Does anyone, anywhere still have angel pictures prevalent in their home these days? Close by the baby’s crib? In the children’s playroom? Are angels even meaningful to us ‘moderns?’
I used to go to a hair stylist when we lived in San Francisco. (NB: When you live in San Francisco – they are stylists – never barbers. But I digress.) Over some years of going to Lisa – I came to know that she was a former Catholic. Religion still tugged at her somewhat. But Lisa wasn’t practicing. She had a sort of left-coast approach to organized religion.
Lisa had a thing about angels. She had angels everywhere around her work area. There were angels visible; there were angels partially hidden in potted plants and in wispy material that might look like or actually be referred to as angel-hair. You know the kind of white material that someone might put up as part of a Halloween display? That’s the stuff I’m talking about. And in those areas where Lisa had created some sort of ethereal display, she placed angels.
Not that these displays had anything to do with non-corporeal and beautiful, intelligent spirits. No. Lisa’s angels were good mood and good luck and good intention sort of objects. Look at the angels and think good thoughts!
Most of us cradle Catholics were raised to know of angels. We used to think of them as crossing guards and good behavior icons. And the nuns helped maintain that sort of approach to them with the prayer we had to learn: “Angel of God, my guardian dear. To whom God’s love commits me here. Ever this day be at my side, to light, to lead, to rule and guide.”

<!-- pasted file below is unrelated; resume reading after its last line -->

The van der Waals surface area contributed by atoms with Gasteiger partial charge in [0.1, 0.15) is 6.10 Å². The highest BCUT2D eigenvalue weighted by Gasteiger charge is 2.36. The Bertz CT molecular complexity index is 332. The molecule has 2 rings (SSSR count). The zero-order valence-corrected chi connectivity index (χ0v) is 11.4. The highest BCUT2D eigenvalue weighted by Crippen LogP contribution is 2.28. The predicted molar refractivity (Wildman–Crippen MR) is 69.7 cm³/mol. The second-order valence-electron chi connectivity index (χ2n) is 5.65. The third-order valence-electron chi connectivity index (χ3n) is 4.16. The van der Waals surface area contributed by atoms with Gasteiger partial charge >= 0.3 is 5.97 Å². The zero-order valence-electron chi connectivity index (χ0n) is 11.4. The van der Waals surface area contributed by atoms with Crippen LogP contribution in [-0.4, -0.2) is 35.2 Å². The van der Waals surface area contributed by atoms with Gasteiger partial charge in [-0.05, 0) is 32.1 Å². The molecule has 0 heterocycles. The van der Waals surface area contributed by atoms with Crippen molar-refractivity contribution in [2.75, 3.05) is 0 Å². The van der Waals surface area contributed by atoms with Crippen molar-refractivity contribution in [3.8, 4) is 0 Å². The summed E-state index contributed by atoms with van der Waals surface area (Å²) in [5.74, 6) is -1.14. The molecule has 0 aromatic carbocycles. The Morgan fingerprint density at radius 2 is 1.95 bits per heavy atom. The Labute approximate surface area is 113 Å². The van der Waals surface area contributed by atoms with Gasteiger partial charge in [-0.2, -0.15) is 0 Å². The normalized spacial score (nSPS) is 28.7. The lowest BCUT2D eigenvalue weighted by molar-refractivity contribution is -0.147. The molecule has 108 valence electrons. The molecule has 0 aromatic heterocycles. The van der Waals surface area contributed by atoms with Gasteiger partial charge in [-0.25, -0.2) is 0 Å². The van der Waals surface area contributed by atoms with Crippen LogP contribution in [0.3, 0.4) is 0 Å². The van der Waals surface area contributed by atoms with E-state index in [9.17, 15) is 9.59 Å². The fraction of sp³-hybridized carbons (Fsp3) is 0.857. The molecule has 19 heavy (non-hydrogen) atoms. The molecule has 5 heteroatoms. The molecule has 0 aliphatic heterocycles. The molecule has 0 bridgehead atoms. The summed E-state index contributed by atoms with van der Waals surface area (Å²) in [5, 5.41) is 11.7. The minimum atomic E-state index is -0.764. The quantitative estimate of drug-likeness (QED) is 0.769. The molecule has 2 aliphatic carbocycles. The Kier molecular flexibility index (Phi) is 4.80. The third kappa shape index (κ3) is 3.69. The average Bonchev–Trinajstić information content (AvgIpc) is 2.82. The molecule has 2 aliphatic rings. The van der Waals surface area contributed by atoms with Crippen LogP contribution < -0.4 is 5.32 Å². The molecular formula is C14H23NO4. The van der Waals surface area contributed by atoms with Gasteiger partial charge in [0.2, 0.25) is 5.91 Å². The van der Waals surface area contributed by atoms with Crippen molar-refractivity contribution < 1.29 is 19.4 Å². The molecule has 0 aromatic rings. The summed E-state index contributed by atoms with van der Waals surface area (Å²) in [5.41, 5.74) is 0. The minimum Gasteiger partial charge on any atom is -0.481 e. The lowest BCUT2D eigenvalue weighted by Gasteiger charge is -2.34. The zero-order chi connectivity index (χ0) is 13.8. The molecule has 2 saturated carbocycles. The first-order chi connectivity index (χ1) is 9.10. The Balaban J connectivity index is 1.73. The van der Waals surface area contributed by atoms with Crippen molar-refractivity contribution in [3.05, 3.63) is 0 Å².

We can hold on to that thought, but let’s consider also what our Catholic Catechism tells us: “Angels are spiritual creatures who glorify God without ceasing and who serve His saving plans for other creatures: “The angels work together for the benefit of us all.” (St. Thomas Aquinas) CCC350.
Now recently, maybe my Guardian Angel (yes, I believe!) has been helping me to read more and be reminded more of the angels. I may even have more than one angel assigned to me. Not that I’m that special (although I’ve been marked with the sign of ordination as a deacon, thanks be to God!). You may have multiple angels assigned to you as well.
I’ve been trying to remember to pray each morning to my angel(s). Help me today. Guide me today. Steer me today.
So maybe I shouldn’t make light of Lisa’s angel displays. Because they might be a reminder to remain aware. Awareness of the beauty and the power and the intelligence that is unseen but which remains near us.
As Mike Aquilina wrote in his Servant Books publication, Angels of God: The Bible, the Church and the Heavenly Hosts:
“The main thing is to be aware of the angels around you—and get in the habit of calling upon them for little favors. Invoke them silently as you begin each conversation, as you dial the phone, as you start to reply to an e-mail. Ask them to give you the right words. Ask them to help you avoid words that can damage your relationships and compromise your Christian witness.” NB again: I’ve been known to explode from time to time — this last sentence is appropriate for me at least. (Maybe I could do a column on justifiable anger some time. Any thoughts on that?)